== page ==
Food Engineering

Prepare now to test and verify imported ingredients, products

April 1, 2011


While US food and beverage processors will be taking steps to meet the requirements of the Food Safety Modernization Act (FSMA) for products they produce in the US, processors that import ingredients or products from foreign suppliers will be required to verify these suppliers meet the same criteria as their American counterparts under the new law, says Gary Nowacki, TraceGains CEO.

Nowacki, with more than 20 years of experience in food and related industry software, adds the two-year timer started ticking in January so importers need to start moving quickly. Section 301 of FSMA deals with foreign supplier verification and what’s involved in the process, which is not trivial.

Verification activities may include annual on-site inspections and checking the hazard analysis and risk-based preventive control plan of the foreign supplier, says Nowacki. In addition, verification activities may include monitoring shipment records, doing lot-by-lot certification of compliance and periodically testing and sampling shipments.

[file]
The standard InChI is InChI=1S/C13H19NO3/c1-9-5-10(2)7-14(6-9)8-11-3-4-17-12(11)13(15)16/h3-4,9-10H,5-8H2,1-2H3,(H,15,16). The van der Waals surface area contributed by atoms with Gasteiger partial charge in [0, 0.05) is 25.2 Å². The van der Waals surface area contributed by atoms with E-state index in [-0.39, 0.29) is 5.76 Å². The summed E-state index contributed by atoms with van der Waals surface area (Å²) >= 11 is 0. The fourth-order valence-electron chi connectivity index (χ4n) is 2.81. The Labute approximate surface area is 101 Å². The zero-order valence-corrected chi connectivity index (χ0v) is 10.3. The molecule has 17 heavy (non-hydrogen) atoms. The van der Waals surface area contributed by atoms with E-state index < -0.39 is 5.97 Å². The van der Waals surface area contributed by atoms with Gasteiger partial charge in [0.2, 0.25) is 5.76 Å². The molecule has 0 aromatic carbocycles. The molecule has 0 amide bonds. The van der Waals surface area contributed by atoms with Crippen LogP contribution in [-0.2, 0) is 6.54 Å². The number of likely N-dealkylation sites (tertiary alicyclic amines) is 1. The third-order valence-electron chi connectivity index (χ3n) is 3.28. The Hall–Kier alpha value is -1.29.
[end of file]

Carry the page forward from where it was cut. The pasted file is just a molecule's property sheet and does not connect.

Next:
Each importer must perform risk-based foreign supplier verification activities for the purpose of verifying the imported food is as safe as food produced and sold within the US. Records must be maintained for a period of not less than two years and shall be made available promptly to the FDA upon request, adds Nowacki.

One of the major challenges to importers will be verifying foreign suppliers’ certificates of analysis (COAs), he adds. While it can be difficult enough to verify COAs from American suppliers accurately describe their products, verifying a COA from a Chinese supplier will be more difficult. The melamine issue a couple of years ago is a good example. While the COA listed protein, it certainly didn’t specify melamine as its source. Consequently, importers will be forced to do the lab work to verify foreign COAs.

The first best practice  processors need, according to Nowacki, is a firewall, “making sure that all foreign suppliers are in complete compliance with all requirements and food safety [practices]and rejecting shipments automatically if they’re not in compliance.”

Yesterday’s tools-paper receipts and COAs, spreadsheets and clipboards-can help, but they need to be integrated with modern software systems to provide the response time FDA requires.

For more information and an extended interview with Gary Nowacki, visit “Are you ready for Title III, FSMA 301?” on the FE Web site.